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Open Access Publications from the University of California

A Neurocognitive Mechanism for Precision of Visual Working Memory Representations

  • Author(s): Xie, Weizhen
  • Advisor(s): Zhang, Weiwei
  • et al.
Creative Commons 'BY-NC-SA' version 4.0 license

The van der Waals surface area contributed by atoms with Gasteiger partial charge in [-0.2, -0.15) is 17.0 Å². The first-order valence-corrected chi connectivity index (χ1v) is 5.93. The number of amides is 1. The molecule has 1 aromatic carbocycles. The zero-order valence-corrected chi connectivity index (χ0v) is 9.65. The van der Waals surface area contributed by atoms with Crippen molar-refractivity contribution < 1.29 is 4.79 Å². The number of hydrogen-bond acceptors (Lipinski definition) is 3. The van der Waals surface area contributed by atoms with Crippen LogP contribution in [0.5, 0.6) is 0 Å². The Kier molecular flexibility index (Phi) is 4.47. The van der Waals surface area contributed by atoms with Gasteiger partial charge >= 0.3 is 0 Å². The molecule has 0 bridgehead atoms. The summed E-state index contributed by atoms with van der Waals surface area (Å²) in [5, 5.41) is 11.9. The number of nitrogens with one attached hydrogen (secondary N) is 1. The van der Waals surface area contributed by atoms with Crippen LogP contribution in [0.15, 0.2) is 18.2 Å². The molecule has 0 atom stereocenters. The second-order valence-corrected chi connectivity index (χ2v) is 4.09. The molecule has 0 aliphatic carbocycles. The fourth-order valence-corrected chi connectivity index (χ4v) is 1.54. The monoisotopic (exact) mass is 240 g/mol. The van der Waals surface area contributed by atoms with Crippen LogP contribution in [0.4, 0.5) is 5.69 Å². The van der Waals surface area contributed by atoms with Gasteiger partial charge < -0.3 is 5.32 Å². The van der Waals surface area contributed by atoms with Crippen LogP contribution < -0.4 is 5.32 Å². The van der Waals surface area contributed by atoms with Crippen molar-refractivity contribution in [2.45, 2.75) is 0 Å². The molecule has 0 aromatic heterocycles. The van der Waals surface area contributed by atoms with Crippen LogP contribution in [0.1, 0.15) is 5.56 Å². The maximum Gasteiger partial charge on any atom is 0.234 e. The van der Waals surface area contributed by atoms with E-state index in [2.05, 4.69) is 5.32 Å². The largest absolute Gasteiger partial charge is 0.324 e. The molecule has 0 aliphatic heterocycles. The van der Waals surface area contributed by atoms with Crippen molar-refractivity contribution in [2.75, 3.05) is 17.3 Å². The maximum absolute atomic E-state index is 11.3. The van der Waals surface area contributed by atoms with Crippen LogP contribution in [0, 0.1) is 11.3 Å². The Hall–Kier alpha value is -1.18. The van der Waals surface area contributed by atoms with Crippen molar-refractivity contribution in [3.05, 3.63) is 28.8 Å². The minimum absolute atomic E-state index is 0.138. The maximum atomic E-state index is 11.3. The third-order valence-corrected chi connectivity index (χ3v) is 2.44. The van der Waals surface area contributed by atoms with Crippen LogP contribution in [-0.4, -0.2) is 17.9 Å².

Human memories do not always precisely correspond to exceedingly rich contents in the external environment. This variability of internal representations, especially in working memory (WM) – a system that maintains a small amount of information over a short time period at the service of other mental activities, sets an important functional limit in human cognition. However, neurocognitive mechanisms underlying this WM precision bottleneck remain unclear. One class of theories attributes WM precision to noisy sustained neural activity that supports WM retention (i.e., neural noise hypothesis). Another class of theories maintains that WM retention and precision are supported by independent neural mechanisms. Specifically, WM precision and its manifestation as a certain level of noise in sustained neural activity may be supported by pattern separation, a computation potentially implemented in the hippocampus to orthogonalize similar memories into non-overlapping representations. This pattern separation hypothesis is preliminarily supported by 3 lines of evidence in 4 experiments of the current dissertation. First, in Experiment 1, observers with better pattern separation performance in a behavioral task tend to have higher precision in both WM and long-term memory (LTM), in contrast to a lack of significant association between pattern separation behavioral performance and the probability of successful remembering in either WM or LTM. Second, using functional Magnetic Resonance Imaging (fMRI), Experiment 2 shows that the hippocampus, along with several other regions in a distributed neural network, increases activity as the task demand on WM precision increases. This hippocampal sensitivity to WM precision task demand seems to be primarily driven by the DG/CA3 subfield – where pattern separation most likely occurs – in Experiment 3 using high-resolution fMRI. Third, Experiment 4 further demonstrates that the hippocampal DG/CA3, during WM delay period, retains decodable item-specific information, which further predicts activity in the visual cortices, potentially linking pattern separation to sensory recruitment for precise visual WM representations. Overall, these findings support a novel hippocampal pattern separation mechanism for WM precision, which is central to the ongoing debate on the nature of WM storage limitations. Articulating this potential mechanism may provide a better understanding of compromised mental clarity, manifested as reduced memory precision, in clinical populations such as schizophrenia and pathological aging, etc.

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